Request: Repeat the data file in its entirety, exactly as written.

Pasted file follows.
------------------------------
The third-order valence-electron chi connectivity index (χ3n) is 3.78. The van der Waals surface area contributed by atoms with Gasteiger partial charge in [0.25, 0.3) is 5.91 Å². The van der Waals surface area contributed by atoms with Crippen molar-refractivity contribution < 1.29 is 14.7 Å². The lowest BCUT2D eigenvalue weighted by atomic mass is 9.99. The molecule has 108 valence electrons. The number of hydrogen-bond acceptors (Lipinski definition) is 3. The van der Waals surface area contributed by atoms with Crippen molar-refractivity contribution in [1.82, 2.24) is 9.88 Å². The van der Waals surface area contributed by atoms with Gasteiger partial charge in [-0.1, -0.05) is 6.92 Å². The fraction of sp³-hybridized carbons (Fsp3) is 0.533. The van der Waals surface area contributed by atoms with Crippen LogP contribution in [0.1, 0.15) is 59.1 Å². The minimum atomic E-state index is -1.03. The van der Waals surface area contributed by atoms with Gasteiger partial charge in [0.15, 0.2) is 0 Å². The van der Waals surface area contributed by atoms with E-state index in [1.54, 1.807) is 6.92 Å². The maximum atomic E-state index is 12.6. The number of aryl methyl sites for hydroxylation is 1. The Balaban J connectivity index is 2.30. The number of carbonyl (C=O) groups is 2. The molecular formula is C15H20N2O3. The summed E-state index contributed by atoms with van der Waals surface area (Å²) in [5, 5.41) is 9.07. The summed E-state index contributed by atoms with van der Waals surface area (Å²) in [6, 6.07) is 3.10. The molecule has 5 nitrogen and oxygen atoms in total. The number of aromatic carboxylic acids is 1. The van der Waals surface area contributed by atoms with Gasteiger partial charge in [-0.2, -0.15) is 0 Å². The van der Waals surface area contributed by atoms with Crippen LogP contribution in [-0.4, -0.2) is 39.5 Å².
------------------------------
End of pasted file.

The third-order valence-electron chi connectivity index (χ3n) is 3.78. The van der Waals surface area contributed by atoms with Gasteiger partial charge in [0.25, 0.3) is 5.91 Å². The van der Waals surface area contributed by atoms with Crippen molar-refractivity contribution < 1.29 is 14.7 Å². The lowest BCUT2D eigenvalue weighted by atomic mass is 9.99. The molecule has 108 valence electrons. The number of hydrogen-bond acceptors (Lipinski definition) is 3. The van der Waals surface area contributed by atoms with Crippen molar-refractivity contribution in [1.82, 2.24) is 9.88 Å². The van der Waals surface area contributed by atoms with Gasteiger partial charge in [-0.1, -0.05) is 6.92 Å². The fraction of sp³-hybridized carbons (Fsp3) is 0.533. The van der Waals surface area contributed by atoms with Crippen LogP contribution in [0.1, 0.15) is 59.1 Å². The minimum atomic E-state index is -1.03. The van der Waals surface area contributed by atoms with Gasteiger partial charge in [0.15, 0.2) is 0 Å². The van der Waals surface area contributed by atoms with E-state index in [1.54, 1.807) is 6.92 Å². The maximum atomic E-state index is 12.6. The number of aryl methyl sites for hydroxylation is 1. The Balaban J connectivity index is 2.30. The number of carbonyl (C=O) groups is 2. The molecular formula is C15H20N2O3. The summed E-state index contributed by atoms with van der Waals surface area (Å²) in [5, 5.41) is 9.07. The summed E-state index contributed by atoms with van der Waals surface area (Å²) in [6, 6.07) is 3.10. The molecule has 5 nitrogen and oxygen atoms in total. The number of aromatic carboxylic acids is 1. The van der Waals surface area contributed by atoms with Gasteiger partial charge in [-0.2, -0.15) is 0 Å². The van der Waals surface area contributed by atoms with Crippen LogP contribution in [-0.4, -0.2) is 39.5 Å².